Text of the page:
COVID-19 Triggers

Increased Use of



ith fi nancial experts predicting the COVID-19 pandemic re- sponse will result in an eco-

nomic crash worse than the Great Depres- sion of the 1930s, it’s no wonder that de- pression and suicide statistics are ticking upward.

According to a Kaiser Family Founda-

tion poll, between March 25 and March 30, 45% of respondents said the pan- demic has disrupted their lives “a lot,” with women (49%) being disproportionally affected than men (40%); 27% say their lives have been impacted to “some” de- gree.

Most also say there’s “no end in sight,”

and 74% of respondents believe “the worst is yet to come.” Only 13% believe the height of the pandemic has already passed. Fifty-nine percent worry their invest-

ments will be negatively impacted for a long time, and 52% worry they will lose their job. A nearly identical number — 53% — worry they or a family member will contract COVID-19.


Already, 39% of adults report having

either lost their job or lost income due to working fewer hours. A clear majority — 85% — worry local businesses will per- manently close due to loss of revenue. Compared to the week of March 11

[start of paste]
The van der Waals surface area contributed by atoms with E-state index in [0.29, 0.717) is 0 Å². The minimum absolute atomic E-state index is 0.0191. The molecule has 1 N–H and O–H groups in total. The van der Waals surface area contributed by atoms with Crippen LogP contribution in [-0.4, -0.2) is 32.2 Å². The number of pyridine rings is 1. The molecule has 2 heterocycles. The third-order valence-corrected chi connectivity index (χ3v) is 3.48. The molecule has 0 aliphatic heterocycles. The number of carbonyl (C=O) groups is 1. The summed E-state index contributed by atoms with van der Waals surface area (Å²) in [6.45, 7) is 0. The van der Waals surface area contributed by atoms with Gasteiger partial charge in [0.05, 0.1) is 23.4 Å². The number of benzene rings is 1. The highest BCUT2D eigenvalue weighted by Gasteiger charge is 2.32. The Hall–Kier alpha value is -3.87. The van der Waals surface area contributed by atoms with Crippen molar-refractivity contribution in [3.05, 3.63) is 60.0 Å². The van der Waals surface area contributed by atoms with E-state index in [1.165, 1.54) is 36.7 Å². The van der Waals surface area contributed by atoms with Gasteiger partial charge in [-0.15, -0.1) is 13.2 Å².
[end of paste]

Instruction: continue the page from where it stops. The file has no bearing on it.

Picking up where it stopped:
through 15, a larger proportion of Ameri- cans also reported negative mental health impacts the week of March 25 through 30 — 45% compared to 32% the week be- fore.

Antidepressant Use Skyrockets According to an April 16, 2020, report

by Express Scripts, an employer-based pharmacy benefi t management company, prescriptions for anti-anxiety rose 34.1% between mid-February and mid-March, by which time stay-at-home orders had been issued for many parts of the U.S. Combined, drugs for anxiety, depres-

sion and insomnia rose by 21%. Mirroring poll results, far more women have turned to antidepressants than men, with women increasing use by 40% compared to men,

who had a 22.7% rise in prescriptions. As reported by Newsweek:

“Anxiety is the most common type of mental illnesses in the country, according to the Anxiety and Depression Associa- tion of America, with over 40 million adults suffering from some form of dis- order.

Although medication can be an ef-

fective treatment, some of the drugs used can come with serious side effects and a potential for abuse and addiction. In- somnia drugs share many of the same caveats.

[Senior vice president of Express

Scripts, Dr. Glen] Stettin insisted that a majority of people experiencing anxiety or insomnia issues during the pandemic should fi rst seek drug-free treatments like cognitive behavioral therapy or practic- ing good sleep. ‘If you think about anxi- ety and you think about sleep issues, for most people medicine is not the answer,’ said Stettin.”

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